In Galway gone, an age ago
where crumbling stones did meet the sea,
I walked where lonely mists did blow,
and in the shadows found I thee
Cathedral bells in darkness rung
and echoed down the slick night street;
no friendly footsteps on stones sung
among the kiss of falling sleep
But in my cold and naked palm
which scraped upon the mossy stones,
I felt the whisper of your psalm-
in empty hand, I held your own
I don’t think it’s love that’s a lie, but maybe the way that we tell it. What are the odds of happiness, anyway? The American Dream seems statistically unlikely, when you think about it.
When I left you I thought it was, in a word, impossible. Impossible to have happened, impossible to live with. Even leaving halfway across the world didn’t seem quite far enough to make you Gone. What followed was a year that didn’t feel real; twelve months in someone else’s job, reminding myself that this suspended foreign reality was temporary, and that I would go home and go on with my life because there were no other choices, even if you wouldn’t be there anymore. I opened the cracked window above my head that slanted over the roof of my little blue room up in the mossy, cloudy spires of Somewhere New, and I thought about my choices. London lay in stone before me- infinite possibility still so limited by time and money and energy. By me. I hadn’t slept in months, between the best and the worst of the last year, and I couldn’t sleep then.
Continue reading “Impossible Odds”
I covered my eyes to see you better,
covered my mouth to
keep a peace-
unrolled understanding like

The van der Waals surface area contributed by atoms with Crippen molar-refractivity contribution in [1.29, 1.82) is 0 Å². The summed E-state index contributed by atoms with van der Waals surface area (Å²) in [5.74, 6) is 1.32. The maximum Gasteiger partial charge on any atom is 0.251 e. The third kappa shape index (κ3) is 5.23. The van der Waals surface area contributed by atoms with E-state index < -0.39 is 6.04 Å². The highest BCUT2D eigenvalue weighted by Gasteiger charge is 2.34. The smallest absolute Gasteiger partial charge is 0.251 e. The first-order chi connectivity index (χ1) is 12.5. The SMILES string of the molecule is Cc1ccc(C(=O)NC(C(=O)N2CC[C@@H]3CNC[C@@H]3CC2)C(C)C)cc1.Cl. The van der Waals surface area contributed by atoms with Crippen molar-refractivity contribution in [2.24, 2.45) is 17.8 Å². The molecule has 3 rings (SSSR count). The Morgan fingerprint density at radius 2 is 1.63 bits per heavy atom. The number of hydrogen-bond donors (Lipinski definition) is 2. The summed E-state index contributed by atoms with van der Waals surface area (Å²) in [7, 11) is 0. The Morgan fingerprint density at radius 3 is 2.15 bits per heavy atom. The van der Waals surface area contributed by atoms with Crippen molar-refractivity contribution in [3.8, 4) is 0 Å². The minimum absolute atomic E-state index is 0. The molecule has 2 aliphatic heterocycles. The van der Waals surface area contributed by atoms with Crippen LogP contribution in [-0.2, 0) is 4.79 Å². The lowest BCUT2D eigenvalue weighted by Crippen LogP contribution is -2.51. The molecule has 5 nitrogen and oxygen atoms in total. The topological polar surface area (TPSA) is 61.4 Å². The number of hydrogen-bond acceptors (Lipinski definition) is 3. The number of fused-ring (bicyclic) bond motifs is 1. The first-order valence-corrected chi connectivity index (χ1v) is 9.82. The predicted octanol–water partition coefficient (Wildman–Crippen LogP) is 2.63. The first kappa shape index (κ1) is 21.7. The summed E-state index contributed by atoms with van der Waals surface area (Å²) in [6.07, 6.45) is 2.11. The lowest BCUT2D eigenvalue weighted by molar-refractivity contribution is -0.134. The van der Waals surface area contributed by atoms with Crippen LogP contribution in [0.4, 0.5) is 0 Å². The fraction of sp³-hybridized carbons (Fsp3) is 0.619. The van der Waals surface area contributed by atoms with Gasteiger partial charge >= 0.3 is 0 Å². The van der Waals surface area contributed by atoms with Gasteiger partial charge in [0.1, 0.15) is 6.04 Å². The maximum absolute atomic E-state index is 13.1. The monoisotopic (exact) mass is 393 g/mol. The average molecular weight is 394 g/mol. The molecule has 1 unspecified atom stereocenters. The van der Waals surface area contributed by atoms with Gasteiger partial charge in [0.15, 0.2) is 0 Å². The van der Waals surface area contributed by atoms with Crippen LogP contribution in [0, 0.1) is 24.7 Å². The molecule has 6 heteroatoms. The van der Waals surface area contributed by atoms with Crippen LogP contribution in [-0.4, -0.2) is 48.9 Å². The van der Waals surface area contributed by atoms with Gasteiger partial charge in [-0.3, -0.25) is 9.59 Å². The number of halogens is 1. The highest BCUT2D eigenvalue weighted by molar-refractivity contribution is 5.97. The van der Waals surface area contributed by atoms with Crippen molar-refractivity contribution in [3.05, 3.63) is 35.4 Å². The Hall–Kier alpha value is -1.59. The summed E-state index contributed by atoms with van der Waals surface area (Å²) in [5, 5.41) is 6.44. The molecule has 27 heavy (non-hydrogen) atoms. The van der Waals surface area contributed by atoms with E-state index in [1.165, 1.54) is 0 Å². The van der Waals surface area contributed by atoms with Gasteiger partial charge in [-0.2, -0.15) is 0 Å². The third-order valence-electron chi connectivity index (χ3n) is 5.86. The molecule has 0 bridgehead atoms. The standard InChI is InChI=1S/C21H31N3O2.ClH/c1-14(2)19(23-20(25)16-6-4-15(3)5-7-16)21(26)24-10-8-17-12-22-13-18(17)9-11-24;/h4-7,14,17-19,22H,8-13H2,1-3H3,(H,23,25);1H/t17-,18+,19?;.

a carpet on your stones,
kissing corners just to bring in
a little light
I risked my shame for greatness,
hoping you would do the same-
I wrote you in songs, and stories and poems to keep
your sacred silence in tact
Continue reading “Things I Have Done”
“I’m just tired of living like a fucking nomad.”
I stopped trying to shove yesterday’s jeans into my work purse and exhaled frustration. He had lent me sweatpants again; because I had slept over again, because we saw each other post 9pm again, because it was the only time we could get together and I felt guilty if I only stayed an hour. Again.
“You can keep some stuff here, you know” he said, in the same way he always did.
“I know. But then I wouldn’t have it at home. I just hate carrying everything back and forth all the time, it drives me nuts.”
I just want to go home, hang up my sweater where it won’t get wrinkled, put my underwear in the laundry where it will stay and not revisit the same bra again six hours after I take it off. I just want to go home. Continue reading “Before the Break(up)”